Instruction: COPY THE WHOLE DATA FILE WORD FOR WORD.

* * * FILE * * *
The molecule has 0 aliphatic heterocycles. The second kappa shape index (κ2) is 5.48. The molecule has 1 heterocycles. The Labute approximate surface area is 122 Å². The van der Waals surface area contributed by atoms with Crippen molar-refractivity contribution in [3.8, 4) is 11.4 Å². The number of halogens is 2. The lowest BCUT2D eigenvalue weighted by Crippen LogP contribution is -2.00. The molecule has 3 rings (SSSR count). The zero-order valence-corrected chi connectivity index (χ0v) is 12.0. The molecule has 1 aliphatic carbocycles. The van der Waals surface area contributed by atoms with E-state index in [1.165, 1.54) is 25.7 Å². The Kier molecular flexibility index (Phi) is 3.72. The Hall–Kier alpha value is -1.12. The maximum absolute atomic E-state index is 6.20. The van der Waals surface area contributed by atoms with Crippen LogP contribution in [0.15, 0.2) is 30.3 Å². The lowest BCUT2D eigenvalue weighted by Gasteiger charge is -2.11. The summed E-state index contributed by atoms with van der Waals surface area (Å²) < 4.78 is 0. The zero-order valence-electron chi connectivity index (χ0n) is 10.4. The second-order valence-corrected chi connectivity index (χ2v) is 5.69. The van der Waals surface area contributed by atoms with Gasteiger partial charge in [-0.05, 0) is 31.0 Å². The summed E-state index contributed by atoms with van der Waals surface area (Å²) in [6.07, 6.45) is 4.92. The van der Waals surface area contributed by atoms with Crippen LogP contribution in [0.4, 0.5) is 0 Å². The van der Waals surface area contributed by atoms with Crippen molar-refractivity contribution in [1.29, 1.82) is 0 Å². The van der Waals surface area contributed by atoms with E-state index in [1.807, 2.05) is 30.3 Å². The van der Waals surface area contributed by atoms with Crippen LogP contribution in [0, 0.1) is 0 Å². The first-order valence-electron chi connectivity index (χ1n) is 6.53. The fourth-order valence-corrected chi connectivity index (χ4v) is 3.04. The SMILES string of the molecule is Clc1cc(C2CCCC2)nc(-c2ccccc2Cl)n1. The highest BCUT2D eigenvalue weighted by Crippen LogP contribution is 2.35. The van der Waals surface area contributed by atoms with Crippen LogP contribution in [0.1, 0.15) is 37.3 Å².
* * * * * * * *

The molecule has 0 aliphatic heterocycles. The second kappa shape index (κ2) is 5.48. The molecule has 1 heterocycles. The Labute approximate surface area is 122 Å². The van der Waals surface area contributed by atoms with Crippen molar-refractivity contribution in [3.8, 4) is 11.4 Å². The number of halogens is 2. The lowest BCUT2D eigenvalue weighted by Crippen LogP contribution is -2.00. The molecule has 3 rings (SSSR count). The zero-order valence-corrected chi connectivity index (χ0v) is 12.0. The molecule has 1 aliphatic carbocycles. The van der Waals surface area contributed by atoms with E-state index in [1.165, 1.54) is 25.7 Å². The Kier molecular flexibility index (Phi) is 3.72. The Hall–Kier alpha value is -1.12. The maximum absolute atomic E-state index is 6.20. The van der Waals surface area contributed by atoms with Crippen LogP contribution in [0.15, 0.2) is 30.3 Å². The lowest BCUT2D eigenvalue weighted by Gasteiger charge is -2.11. The summed E-state index contributed by atoms with van der Waals surface area (Å²) < 4.78 is 0. The zero-order valence-electron chi connectivity index (χ0n) is 10.4. The second-order valence-corrected chi connectivity index (χ2v) is 5.69. The van der Waals surface area contributed by atoms with Gasteiger partial charge in [-0.05, 0) is 31.0 Å². The summed E-state index contributed by atoms with van der Waals surface area (Å²) in [6.07, 6.45) is 4.92. The van der Waals surface area contributed by atoms with Crippen LogP contribution in [0.4, 0.5) is 0 Å². The van der Waals surface area contributed by atoms with Crippen molar-refractivity contribution in [1.29, 1.82) is 0 Å². The van der Waals surface area contributed by atoms with E-state index in [1.807, 2.05) is 30.3 Å². The van der Waals surface area contributed by atoms with Crippen LogP contribution in [0, 0.1) is 0 Å². The first-order valence-electron chi connectivity index (χ1n) is 6.53. The fourth-order valence-corrected chi connectivity index (χ4v) is 3.04. The SMILES string of the molecule is Clc1cc(C2CCCC2)nc(-c2ccccc2Cl)n1. The highest BCUT2D eigenvalue weighted by Crippen LogP contribution is 2.35. The van der Waals surface area contributed by atoms with Crippen LogP contribution in [0.1, 0.15) is 37.3 Å².